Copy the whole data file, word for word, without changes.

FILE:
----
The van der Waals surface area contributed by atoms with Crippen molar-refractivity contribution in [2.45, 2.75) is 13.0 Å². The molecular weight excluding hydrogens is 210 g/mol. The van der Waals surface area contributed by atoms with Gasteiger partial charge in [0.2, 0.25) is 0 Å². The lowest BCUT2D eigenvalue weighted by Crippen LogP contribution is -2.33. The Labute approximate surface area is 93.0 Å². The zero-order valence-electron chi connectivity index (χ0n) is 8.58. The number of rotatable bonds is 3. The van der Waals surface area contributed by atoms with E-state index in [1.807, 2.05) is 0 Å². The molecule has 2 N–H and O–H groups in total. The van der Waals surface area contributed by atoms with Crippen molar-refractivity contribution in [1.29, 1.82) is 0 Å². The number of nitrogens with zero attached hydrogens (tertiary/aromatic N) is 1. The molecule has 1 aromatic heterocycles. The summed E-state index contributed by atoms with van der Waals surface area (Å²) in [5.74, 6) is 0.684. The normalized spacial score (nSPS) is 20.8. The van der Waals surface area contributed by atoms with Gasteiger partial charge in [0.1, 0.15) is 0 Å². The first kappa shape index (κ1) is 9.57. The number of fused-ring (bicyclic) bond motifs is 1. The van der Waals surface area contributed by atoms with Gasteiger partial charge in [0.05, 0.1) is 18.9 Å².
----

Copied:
The van der Waals surface area contributed by atoms with Crippen molar-refractivity contribution in [2.45, 2.75) is 13.0 Å². The molecular weight excluding hydrogens is 210 g/mol. The van der Waals surface area contributed by atoms with Gasteiger partial charge in [0.2, 0.25) is 0 Å². The lowest BCUT2D eigenvalue weighted by Crippen LogP contribution is -2.33. The Labute approximate surface area is 93.0 Å². The zero-order valence-electron chi connectivity index (χ0n) is 8.58. The number of rotatable bonds is 3. The van der Waals surface area contributed by atoms with E-state index in [1.807, 2.05) is 0 Å². The molecule has 2 N–H and O–H groups in total. The van der Waals surface area contributed by atoms with Crippen molar-refractivity contribution in [1.29, 1.82) is 0 Å². The number of nitrogens with zero attached hydrogens (tertiary/aromatic N) is 1. The molecule has 1 aromatic heterocycles. The summed E-state index contributed by atoms with van der Waals surface area (Å²) in [5.74, 6) is 0.684. The normalized spacial score (nSPS) is 20.8. The van der Waals surface area contributed by atoms with Gasteiger partial charge in [0.1, 0.15) is 0 Å². The first kappa shape index (κ1) is 9.57. The number of fused-ring (bicyclic) bond motifs is 1. The van der Waals surface area contributed by atoms with Gasteiger partial charge in [0.05, 0.1) is 18.9 Å².